of occupation by the allied armies. Karl
Muller, who began his military careerat
fifteen, was never wounded and rose to
the rank of a general in the Hanoverian
He retired on a pension not long be
fore the overthrow of his sovereign, with
whose misfortunes he syuipathiBoil; and
to whose cause he remained strongly at
tached. On Sept. itO, in presents of a
vast concourso of people, this distin-'
guislied man was buried with 'full mili
tary honors, uud the identical colors
carried by the brave Hanoverians at
Waterloo wero unfnrled around his
grave. Notes and (Queries.
Danger in Furmice Ite gluten.
"1 can tell you of one danger that is
generally overlooked,' said a friend,
"and that is in letting inflammatory sub
stances fall through the register. The
other day I had a case of china unpacked
in the dining room. The box was filled
with 'excelsior' packing, and after the
dishes had been taken out I told the
maid to clear up the litter ou the floor,
A little later I came into the room and
smelled a strong odor of burning. It was
a very cold day, and there was a hot fire
in the furnace, and as the smell seenn '
to como from the register I lifted it en
tirely out and stuck a bent poker us far
down the pipe us I could reach. With
a lot of dust and rubbish I brought up a
quantity of excelsior shavings which
were distinctly scorched by the heat. It
was the first time that Iliad ever thought
of the danger of 'sweepings' connected
with the open registers." New York
A l.ondiin Idea.
In certain London restaurants each
customer is allowed to make his (or her)
own tea. The waitress lights the gas
burner, which is affixed to each table
and 6ets. thereon a silver kettle. , TlieS
she presents to the teamaker" a silver
caddy divided into compartments' and
offering a choice of youelioog, Ceylon or
green tea. .Any ouo who is compelled to
drink the lukewarm stuff called tea at
restaurants will appreciate the new idea,
London Letter.-' h
- ' .A Man of Many tiauiet. ..--
There are almost as many ways' of
spelling the name of Columbus as there
are ways of arranging the distinguished
discoverer's whiskers. On the French
medal he is called C'hristophorous Co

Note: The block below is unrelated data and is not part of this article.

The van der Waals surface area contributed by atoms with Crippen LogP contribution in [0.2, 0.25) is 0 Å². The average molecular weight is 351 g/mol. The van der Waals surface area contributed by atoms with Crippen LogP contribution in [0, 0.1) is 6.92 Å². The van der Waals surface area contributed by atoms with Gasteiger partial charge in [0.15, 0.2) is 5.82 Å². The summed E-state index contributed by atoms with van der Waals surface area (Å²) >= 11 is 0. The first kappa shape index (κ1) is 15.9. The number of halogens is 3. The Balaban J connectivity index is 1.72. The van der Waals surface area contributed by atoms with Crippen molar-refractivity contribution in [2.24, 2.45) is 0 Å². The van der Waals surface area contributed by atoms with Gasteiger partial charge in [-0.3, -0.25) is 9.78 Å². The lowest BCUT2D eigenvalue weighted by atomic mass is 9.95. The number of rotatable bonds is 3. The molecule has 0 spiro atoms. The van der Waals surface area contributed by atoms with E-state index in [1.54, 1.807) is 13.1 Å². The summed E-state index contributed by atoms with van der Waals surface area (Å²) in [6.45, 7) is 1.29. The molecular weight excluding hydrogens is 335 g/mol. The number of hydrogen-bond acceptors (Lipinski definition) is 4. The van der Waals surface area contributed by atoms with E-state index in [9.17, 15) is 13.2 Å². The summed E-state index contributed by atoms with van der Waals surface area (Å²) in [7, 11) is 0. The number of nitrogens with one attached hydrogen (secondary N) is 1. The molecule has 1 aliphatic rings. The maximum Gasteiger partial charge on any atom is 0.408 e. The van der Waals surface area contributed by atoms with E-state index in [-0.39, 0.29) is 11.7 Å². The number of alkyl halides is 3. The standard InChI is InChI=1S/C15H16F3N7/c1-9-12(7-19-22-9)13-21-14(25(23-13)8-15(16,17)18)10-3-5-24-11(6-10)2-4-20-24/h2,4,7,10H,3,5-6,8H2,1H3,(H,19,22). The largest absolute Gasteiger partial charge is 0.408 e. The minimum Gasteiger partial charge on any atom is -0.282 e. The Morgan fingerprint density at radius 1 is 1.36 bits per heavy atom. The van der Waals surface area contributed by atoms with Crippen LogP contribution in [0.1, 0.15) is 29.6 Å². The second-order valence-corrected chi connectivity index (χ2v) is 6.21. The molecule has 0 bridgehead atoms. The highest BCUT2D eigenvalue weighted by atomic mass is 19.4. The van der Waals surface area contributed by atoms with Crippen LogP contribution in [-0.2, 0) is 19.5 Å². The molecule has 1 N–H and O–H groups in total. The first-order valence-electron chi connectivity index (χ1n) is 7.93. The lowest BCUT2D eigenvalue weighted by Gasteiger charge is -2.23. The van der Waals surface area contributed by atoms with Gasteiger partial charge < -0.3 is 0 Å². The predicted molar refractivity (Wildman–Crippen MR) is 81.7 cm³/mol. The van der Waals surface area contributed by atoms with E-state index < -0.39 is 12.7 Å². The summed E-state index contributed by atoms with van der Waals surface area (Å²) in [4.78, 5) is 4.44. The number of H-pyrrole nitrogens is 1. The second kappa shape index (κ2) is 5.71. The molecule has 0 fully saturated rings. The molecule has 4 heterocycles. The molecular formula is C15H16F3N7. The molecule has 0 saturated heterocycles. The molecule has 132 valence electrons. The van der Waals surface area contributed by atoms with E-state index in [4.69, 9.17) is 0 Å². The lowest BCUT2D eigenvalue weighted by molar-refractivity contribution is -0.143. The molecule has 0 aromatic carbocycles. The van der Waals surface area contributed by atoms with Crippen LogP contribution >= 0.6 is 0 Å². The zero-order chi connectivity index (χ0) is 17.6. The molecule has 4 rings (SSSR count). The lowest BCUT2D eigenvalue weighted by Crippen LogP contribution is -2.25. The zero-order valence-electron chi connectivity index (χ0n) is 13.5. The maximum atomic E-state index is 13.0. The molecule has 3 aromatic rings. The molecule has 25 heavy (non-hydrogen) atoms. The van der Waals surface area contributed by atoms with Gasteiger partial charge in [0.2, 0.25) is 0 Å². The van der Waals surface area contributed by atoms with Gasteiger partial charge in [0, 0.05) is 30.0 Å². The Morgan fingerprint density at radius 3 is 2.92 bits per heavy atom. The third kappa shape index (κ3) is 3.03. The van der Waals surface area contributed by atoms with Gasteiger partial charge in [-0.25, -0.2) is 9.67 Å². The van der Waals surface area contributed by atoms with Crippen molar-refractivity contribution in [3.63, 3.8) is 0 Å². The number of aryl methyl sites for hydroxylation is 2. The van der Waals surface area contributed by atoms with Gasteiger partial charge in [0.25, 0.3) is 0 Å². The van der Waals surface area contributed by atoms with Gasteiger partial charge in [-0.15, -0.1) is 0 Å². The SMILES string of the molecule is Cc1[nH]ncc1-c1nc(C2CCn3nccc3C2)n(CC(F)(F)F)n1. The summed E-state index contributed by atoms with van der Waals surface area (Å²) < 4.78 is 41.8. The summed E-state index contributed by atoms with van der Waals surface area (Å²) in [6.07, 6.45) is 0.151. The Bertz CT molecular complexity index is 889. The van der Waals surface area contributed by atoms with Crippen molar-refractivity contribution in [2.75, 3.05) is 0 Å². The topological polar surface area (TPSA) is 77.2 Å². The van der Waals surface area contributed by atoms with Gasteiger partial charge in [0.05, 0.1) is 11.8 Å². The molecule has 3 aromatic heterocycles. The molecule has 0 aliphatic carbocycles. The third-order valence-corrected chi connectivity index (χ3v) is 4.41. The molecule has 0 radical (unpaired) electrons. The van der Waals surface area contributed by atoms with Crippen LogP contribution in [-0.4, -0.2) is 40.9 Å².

lomb; on the Italian he is Christophorus
Colombo. The new Milanese medal calls
him Cristoforo Colombo, while our own
medal has him plain Christopher Colum
bus. As for Christopher himself, he
ipelled his name Colon. Boston Herald.
THE CABIN ON THE CLAIM.
lituly, ii'i fay, with mighty arch
t if i-ky . crnti'lly In-oiling?
Ity lirl:.-!il tuit-d i li.iaN Mini flittering tr
A tender uiess, M-mliiik;f
Joyless? When out of crimson cloud
The piim ise ,ur lt ulnry. ,
Mm n after inoni reieaUntf well
Aiinru- elieei ful Kir'f
IYf-less? Wli.-u nlnlit willi noUrlrM fevt,
Kniin lu'lds uf In t int mul ll,er,
Kneel ixlms in her inniille dark
I leu m in this col of iiiira
I. Ike fnlniesl tmiiiiilsof distant wan
I'l'innliiiK some mtui linary.
We heiir I lie m eal world' i imr and frt'l
And truce her eliHiiireful story.
A fur May w 'die k learning Hil,
TuriiliiK u iH-tnl of river,
A nolile deed with radiant flash
Millies every liearlst ring ouiver.
. thankful, w hero the kindly start
!MMKle the tihni Willi beauty.
We look and lireiithv the fervent wlali
Thut all may do Ilieir duty.
Itati In an En(1lidi School.
In tho summer holidays of 1858 the
floor of Long chamber iu Eton school
was removed, and two largo cartloads of
bones, chiefly of necks of mutton, were
taken from between the floor and the
ceiling of tho rooms lielow. How they
came there was explained by Mr. Car
ter, thoil vice provost. lie told the pres
ent writer that when the sixth form
boys took their supper in "chamber" the
rats were wont to come out of holes in
tho floor uud wainscot to feed on the
boneB which were flung to them. WJien
these animals from time to time became
a nuisance by their numbers, a fag was
sent round while tho rats were feeding
to insert long stockings in their holes,
with the apertures carefully opened.
The modern sock was then unknown.
When this was done an alarm was
given. Tho rats ou rushing to their holes
were trapped in the stockings, which
were theu drawn out, and the rats were
banged to death against the beds. "And
you went into school next morning in
the same Blockings, sir?" "Of course, of
course," was the reply; "we could not
get clean Htuckings when we pleased."
The postage stamps of China nre queer
looking specimens with their wriggling,
crawling dragons stamped upon theia
Tho Turkish stumps are quite pretty,
and are nearly all adorned by the cres
cent and star. The stamps of Paraguay
present, a fine appearance, the main de
sign being a lion supporting a polo which
is surmounted by a liberty cap. The
stamps of England have undergone few
er changes than any other country and
have suffered no cliunge whatever in the
main design, tint portrait of the queen.
A Great Favor.
He was iu his study on a Saturday
night when a visitor was nnnounced,
and there entered one of bis subterra
nean parishioners, who, having cau
tiously looked round to see that there